Every broker is going to charge you a "ticket charge" that varies from $5 to $39. It's usually the same whether you make a $1M trade or a $100 trade.
Yes, even if the mutual fund is a pure no-load fund, the broker will still usually charge you tickets when you trade it.
When you do it yourself through the fund family, you'd only be buying no-load mutual funds, and there would be no ticket charges or sales charges of any kind. But you're still going to pay the 12b-1 fees though.
So as you can see, ticket charges are mostly irrelevant if you're dealing with relatively large dollar amounts. But they can add up to a large percent of money disappearing in small accounts.
Both ways of doing it will probably allow you to view your account online, and make trades. When going through each mutual fund family, you can only see the mutual funds within that fund family.
For example, if you buy one Oppenheimer Fund, when you log into their website, you'll only be able to see information on that one mutual fund holding. With a broker, you can see all of your holdings together. This is the biggest advantage in using an online discount broker over going directly through the fund families.
The same thing happens with the postal mail. You're going to get statements in the mail from each mutual fund company instead of one consolidated statement from the broker. This is what investor's value most from using a broker - getting a consolidated monthly statement listing all investments and their values (and being able to tinker with them online all at the same time). But then, the biggest complaint about this is lousy statements that can barely be understood.
There will be more mail when you do it yourself. Most are fund prospecti, annual reports, and shareholder voting information. These are important things you want to read and keep, and that brokers are great at neglecting to send you. But some mail will be junk, and so you'll probably end up getting more junk mail when you go directly through the mutual fund families. On the other hand, you can tell them to stop, and they probably will.
Some brokers may allow access to various portfolio management software, to help analyze your portfolio. This may be worth an extra few bucks a pop in ticket charges to you. On the other hand, these days you can use similar free online portfolio tracking services from Bing, Bloomberg, Yahoo, etc.
With all open-ended mutual funds, all trades are only done at the end of the trading day. So in most cases it doesn't matter whether you call the mutual fund company or the broker (or trade online) when it comes to the share price you'll get when you buy or redeem shares. So "speedy execution" is irrelevant either way with mutual funds. Speedy execution only matters with individual securities, like stocks, bonds, and ETFs.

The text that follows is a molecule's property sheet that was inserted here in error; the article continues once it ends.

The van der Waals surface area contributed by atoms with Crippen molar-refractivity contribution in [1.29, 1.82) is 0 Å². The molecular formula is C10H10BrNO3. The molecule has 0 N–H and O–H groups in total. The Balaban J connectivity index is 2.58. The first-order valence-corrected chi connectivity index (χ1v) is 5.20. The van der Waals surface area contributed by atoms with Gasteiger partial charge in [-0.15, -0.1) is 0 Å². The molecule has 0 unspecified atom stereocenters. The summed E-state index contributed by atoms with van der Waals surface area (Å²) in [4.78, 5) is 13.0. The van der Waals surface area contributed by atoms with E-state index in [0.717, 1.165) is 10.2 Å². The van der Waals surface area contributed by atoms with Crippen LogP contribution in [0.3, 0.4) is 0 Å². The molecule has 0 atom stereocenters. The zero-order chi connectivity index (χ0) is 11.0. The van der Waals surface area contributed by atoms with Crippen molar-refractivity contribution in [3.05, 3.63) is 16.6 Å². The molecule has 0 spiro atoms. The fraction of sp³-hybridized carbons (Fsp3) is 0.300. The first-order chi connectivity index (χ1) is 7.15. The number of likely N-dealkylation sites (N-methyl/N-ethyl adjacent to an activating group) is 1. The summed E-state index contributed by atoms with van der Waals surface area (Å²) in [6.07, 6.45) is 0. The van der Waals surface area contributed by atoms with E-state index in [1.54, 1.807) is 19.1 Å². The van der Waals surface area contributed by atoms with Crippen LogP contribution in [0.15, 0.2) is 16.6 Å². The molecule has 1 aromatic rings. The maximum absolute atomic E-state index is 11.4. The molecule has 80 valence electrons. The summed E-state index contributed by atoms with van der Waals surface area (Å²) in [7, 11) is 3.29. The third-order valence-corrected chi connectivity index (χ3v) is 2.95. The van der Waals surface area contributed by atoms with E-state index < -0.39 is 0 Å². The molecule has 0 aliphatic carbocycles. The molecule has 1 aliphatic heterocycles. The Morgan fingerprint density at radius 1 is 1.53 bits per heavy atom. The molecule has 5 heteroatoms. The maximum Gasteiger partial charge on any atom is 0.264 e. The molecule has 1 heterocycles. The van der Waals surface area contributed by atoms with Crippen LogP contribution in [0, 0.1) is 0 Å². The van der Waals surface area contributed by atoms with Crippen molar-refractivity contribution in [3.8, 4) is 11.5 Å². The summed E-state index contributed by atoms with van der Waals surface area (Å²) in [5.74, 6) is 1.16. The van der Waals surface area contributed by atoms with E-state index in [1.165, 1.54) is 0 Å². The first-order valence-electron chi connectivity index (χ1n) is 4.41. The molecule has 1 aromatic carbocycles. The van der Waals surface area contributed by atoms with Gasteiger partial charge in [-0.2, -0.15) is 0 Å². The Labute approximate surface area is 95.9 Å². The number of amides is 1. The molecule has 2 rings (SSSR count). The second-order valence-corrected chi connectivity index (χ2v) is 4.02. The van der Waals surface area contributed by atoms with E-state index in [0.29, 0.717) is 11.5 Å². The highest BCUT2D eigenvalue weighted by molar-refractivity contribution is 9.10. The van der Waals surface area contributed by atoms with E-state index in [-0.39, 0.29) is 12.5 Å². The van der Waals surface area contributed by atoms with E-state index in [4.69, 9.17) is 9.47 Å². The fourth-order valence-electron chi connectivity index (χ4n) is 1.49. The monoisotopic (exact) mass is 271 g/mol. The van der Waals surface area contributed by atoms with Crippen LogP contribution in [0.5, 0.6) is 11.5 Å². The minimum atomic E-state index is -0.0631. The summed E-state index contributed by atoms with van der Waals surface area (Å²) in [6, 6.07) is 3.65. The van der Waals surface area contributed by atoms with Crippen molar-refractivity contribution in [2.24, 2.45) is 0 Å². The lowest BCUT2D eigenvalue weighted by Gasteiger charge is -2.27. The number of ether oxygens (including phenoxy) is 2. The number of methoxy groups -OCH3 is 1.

A broker will make mistakes and so you'll have someone to complain to. When you do it yourself, you'll make your own mistakes, and thus have nobody to blame but yourself. The actual fund families rarely make mistakes compared to brokers and individual investors.
If we had to choose, we'd favor a broker that provides good quarterly and annual consolidated statements, or free access to portfolio management software.
Getting good statements is still a rare thing, because it takes real work to make them understandable, with meaningful information. Since there's the ubiquitous "race to the bottom" in this space, there's not much money to invest into this. So if you find a broker that delivers both good quarterly and annual consolidated statements, then reward them by telling the world of this major miracle.
At the time of this writing, most of them still don't even provide decent consolidated quarterly (or even annual) statements. It seems like regardless of how technology progresses, it's just not possible for anyone to produce decent statements.
The ability to input something like, "Show me the total return on the whole account, using actual time weighted methodology, and properly accounting for all contributions and withdrawals dividends and capital gain distributions, from 10 Feb 2009 to 22 Aug '15, is very important to us (but may not be to you).
This is the very difficult and very expensive job of actual portfolio management software. Some brokers are slowly getting with the program, and offer it for free. It's unclear who does what at any given point in time.
Bottom line: Doing it yourself directly through the fund families is most common for smaller accounts and using brokers are most common for larger accounts.
Use this page to determine what features and things you want, which ones you don't want, then shop around.
Again, don't forget to call your local regional discount broker, as most investors who are the happiest are using them (compared to a large national firm, like Schwab).
There's ton of current online information on the subject. Just search for "discount brokers" with the quotes.